It is a pity that I did not project the organizational work of the Society and its bureaus into the 1990’s and 1960’s (apart from the incorrect reference to pamphlets), thus giving the impression which, Anthony Wedgwood Benn has taken up, that my comments on page 81 covered the whole history up to the present. The last few years have shown some important changes, not least of which have been the more positive approach to development and the politics of the Third World which recent pamphlets like Tom Soper’s and the new issue of Venture indicate. The factual corrections contained in paragraphs 1, 2, and 5 of Benn’s letter are, of course, accepted: it is good to know that things were not as ad as they sometimes seem to have been.

But a number of points remain. My article did not say that Fabian and Labour policies were identical in all respects: merely that organizational and personnel links were very close, with the consequence that the party was rather slow to develop an independent contribution. Nothing that Benn says indicates the contrary: indeed all the politicians referred to in his paragraph 3 were prominent Fabians, and after 1945 several people resigned from the Society because ‘the Bureau merely seemed to be acting as a sort of Public Relations Officer for the Labour Government’s colonial ministers’ (letter quoted in Margaret Cole The Story of Fabian Socialism, p. 187). However inevitable the predicament, there is no doubt that the Bureau’s independence was compromised. The fact that the Labour Party had various sub-committees on colonial affairs prior to 1957 is a minor point: it would have been farcical if it had not. It would be useful to know whether any significant contribution to policy was made that did not emanate from the Colonial Bureau.

My remarks on Fabian economics specifically referred to lack of debate on the ‘relationship between economic development and political structure’. Of course the Society and the Bureau regularly produced pamphlets, articles and even books—Hinden’s Plan For Africa, for example—which discussed aspects of economics, but not, I think, the imperial economic framework or the important areas of theory involving British economic control of the colonies, the impact of economics on the political future of colonies, or the impact of imperialism on british economic and social behaviour. By the late 1950’s the position changed: Strachey, Balogh, and others beginning a reassessment, but from 1940 to around 1956 there was little economic theory, rather piecemeal analysis of individual issues. Professor Lewis’ Principles of Economic Planning was a useful analysis of problems and techniques, but did little to contribute to the shock of recognition of our economic predicament: only the eec crisis seems to have done that.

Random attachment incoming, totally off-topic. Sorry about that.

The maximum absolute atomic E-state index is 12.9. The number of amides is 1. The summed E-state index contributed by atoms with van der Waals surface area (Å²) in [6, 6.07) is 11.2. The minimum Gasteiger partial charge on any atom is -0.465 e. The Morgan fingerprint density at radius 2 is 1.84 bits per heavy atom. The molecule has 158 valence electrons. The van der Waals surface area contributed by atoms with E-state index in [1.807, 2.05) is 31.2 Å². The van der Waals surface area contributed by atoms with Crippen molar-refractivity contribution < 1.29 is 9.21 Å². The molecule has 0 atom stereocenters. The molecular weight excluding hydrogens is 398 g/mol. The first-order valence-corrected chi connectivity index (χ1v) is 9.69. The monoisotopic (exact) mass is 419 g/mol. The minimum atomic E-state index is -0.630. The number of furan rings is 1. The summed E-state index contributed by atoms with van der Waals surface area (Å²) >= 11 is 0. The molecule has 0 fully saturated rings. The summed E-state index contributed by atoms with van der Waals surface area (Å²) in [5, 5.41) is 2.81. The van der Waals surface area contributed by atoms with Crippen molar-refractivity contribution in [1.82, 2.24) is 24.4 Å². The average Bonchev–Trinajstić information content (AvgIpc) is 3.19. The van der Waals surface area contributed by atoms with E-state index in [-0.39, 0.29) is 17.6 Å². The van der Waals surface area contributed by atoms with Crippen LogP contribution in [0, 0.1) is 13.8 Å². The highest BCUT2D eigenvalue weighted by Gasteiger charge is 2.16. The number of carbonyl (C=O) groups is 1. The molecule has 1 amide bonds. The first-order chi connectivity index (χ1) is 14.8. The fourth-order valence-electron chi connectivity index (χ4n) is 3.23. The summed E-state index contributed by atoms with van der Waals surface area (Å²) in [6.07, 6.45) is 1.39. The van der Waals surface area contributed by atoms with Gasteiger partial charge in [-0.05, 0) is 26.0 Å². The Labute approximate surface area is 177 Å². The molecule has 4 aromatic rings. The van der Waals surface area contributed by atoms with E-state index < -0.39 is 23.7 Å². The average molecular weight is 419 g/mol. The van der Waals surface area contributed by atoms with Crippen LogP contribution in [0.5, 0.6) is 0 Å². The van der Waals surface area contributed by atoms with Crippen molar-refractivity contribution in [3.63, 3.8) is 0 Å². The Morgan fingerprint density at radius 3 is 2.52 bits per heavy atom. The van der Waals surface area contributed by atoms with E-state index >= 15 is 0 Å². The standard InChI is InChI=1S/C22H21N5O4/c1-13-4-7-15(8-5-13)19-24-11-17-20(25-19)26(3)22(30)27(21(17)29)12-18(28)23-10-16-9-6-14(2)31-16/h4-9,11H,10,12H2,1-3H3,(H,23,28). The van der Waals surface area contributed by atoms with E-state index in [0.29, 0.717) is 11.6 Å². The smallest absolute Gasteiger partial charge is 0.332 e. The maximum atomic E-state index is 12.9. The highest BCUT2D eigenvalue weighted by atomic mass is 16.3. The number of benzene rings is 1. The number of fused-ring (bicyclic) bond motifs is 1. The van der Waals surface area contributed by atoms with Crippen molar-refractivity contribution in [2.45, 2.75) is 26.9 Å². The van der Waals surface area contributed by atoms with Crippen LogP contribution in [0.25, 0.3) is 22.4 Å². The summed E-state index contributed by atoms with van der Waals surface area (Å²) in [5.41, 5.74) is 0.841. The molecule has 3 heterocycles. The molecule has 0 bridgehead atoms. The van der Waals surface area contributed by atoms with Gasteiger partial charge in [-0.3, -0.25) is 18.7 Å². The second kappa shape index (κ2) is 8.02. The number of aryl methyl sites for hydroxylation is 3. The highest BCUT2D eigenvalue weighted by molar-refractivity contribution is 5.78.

And this is surely the point. Apart from a few interesting exceptions (Strachey’s End of Empire, for example), the Fabian contribution to the debate on colonialism and, latterly, development and political reorganization, has concentrated on individual issues, largely constitutional, moral or problem-orientated. Theories of social structure, or political philosophy, have generally been ignored in favour of the empirical. One does not ignore some of the contributions: man were valid, short-term expedients. But as I tried to show in my analyses of Hinden, Gordon Walker, Strachey and the New Colonial Essays—the few pieces of ‘theory’ that I could find—an unexamined philosophy was maintained by a combination of insularity and self-righteousness. It is a pity that Benn chooses to ignore all but one paragraph in my article and, in fact, to imply that because that paragraph contains inaccuracies the rest is of doubtful consequence. Whatever the position at present it is patently not true that the Fabians have never ‘looked upon themselves as tutors or patrons’—as most of the early publications show. If in the past it was difficult for British Socialists, implicated as they were in running an Empire from 1940 to 1951, to avoid being paternal, my article called for an immediate reassessment of attitudes. It is heartening to note that Venture, appearing almost simultaneously with nlr No. 22, made the same point, while the election of Anthony Wedgwood Benn to the chair of the International and Commonwealth Bureau is itself a promising development. One can only hope that the ensuing debate will be vigorous and self-critical, leading, as Venture notes, ‘to a fundamental re-examination of our political philosophy’.

Ioan Davies